View Full Version : Ed Mcmahon dead at 86

June 23rd, 2009, 03:59 PM
Ed McMahon dies at 86

By: Verne Gay | Source: Newsday | June 23, 2009


Ed McMahon, the greatest second banana in show biz history, died yesterday in Los Angeles after a long illness.

A big convivial man known for his booming laugh, a sort of yodel ("Hi-YOOO"), and the most famous two words in television history - "Heeeeere's Johnny!" - spent the last months of his life a visible symbol of a collapsed economy and the housing crisis that precipitated it, when the bank foreclosed on his $4.8 M mansion in Beverly Hills. Faced with disaster, McMahon did what he always did - he turned pitchman. Among other things, he rapped for a dot com credit service's commercial: "I had money and glory/I bought a house for 6 mil/I thought nothing could touch me/Until my credit went south, and debt started to crunch me/Next thing I know, instead of playing gin rummy, I was scrambling just to make ends meet/It wasn't funny."

See photos of Ed McMahon through the years (http://www.newsday.com/entertainment/news/celebrity/chi-090310-mcmahon-photogallery,0,4086531.photogallery)

McMahon's decline in health and fortune followed a career that was dominated and defined by one man -- Johnny Carson. Over a long Hollywood career, there were commercials, Publisher's Clearing House Sweepstakes stardom, "Star Search" and a hundred -- if not a thousand -- other gigs, but it was the tie to Johnny that defined McMahon.

To a certain extent, he helped define Carson, as well. As sidekick, second banana - or whatever other lightly pejorative term that described McMahon's role on "Tonight" over thirty years, beginning in 1962 - McMahon helped shape the dynamic of one of TV's great franchises. He was the ready, reliable laugh - the good-natured guy over on the sideline who could soften Johnny's edge, and add warmth when Carson exuded cool. He wasn't a naturally funny man, but he was the perfect companion to a naturally funny man. With McMahon, Carson would have been someone else too, and he knew it. Carson - who could be notoriously short with associates or colleagues whom he determined were faithless - rewarded McMahon with his friendship until the day he died.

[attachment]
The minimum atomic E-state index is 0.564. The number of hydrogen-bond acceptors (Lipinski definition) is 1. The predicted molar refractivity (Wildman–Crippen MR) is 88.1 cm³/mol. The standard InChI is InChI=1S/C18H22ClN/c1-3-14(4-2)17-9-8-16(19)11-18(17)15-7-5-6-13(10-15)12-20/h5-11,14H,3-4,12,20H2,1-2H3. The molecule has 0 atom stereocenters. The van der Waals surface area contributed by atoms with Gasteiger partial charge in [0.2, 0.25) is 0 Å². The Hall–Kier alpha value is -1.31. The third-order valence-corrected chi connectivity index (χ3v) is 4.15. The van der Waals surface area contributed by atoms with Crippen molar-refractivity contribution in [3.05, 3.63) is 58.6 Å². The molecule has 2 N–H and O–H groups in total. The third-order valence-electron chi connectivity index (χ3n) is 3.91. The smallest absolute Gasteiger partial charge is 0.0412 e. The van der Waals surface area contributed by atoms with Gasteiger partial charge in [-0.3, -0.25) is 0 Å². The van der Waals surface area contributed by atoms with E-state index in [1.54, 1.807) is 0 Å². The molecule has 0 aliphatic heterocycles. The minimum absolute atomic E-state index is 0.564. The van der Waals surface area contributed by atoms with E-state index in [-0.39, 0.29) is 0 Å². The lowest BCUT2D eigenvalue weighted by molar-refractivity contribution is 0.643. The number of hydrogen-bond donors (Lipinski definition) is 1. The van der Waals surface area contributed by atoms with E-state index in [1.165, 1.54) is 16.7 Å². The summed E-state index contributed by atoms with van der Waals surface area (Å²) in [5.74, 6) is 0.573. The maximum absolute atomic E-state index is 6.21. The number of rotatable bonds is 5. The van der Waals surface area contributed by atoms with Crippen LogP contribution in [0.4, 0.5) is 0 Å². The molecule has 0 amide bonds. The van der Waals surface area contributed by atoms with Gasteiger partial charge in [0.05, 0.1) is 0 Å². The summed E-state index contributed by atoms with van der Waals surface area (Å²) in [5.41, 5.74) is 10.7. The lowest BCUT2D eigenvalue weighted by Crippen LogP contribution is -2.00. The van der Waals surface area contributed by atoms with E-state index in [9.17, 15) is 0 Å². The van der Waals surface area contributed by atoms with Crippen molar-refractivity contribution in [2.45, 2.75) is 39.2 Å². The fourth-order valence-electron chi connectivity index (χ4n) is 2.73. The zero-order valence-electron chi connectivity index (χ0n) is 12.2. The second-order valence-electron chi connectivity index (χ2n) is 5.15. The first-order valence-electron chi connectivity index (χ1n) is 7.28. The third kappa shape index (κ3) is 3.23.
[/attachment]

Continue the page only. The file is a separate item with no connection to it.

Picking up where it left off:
McMahon reciprocated. He was Carson's ambassador and loudest cheerleader. What made his cheering both welcome and charming was that it was, in fact, sincere. He even wrote a book on Carson - uncritical, naturally, with no secrets told - and told Bob Costas during a CNN interview, "everywhere I go [or when] I'm signing the book, it's 'you and Johnny, Johnny and you!" People stop me in airports and it's not just the celebrity thing. They just want to tell me how much they loved Johnny Carson.

Born Edward Peter Leo McMahon in Detroit, he was raised in Massachusetts, studied drama at Boston College and the Catholic University and -- if his next career steps were any indication -- promptly discarded all that he had learned.
He was a carnival barker, and bingo caller, later flew many missions for the U.S. Marine Corps in World War II and Korea.
In the late '50s, ABC dumped Edgar Bergen and dummy, Charlie McCarthy, and replaced them with Carson and McMahon. Carson made jokes. McMahon laughed at them. When Carson took over "Tonight" in 1962, McMahon tagged along. For both men, it was the longest professional -- and in some respects, longest personal -- association of their lives. A television treasure was the result.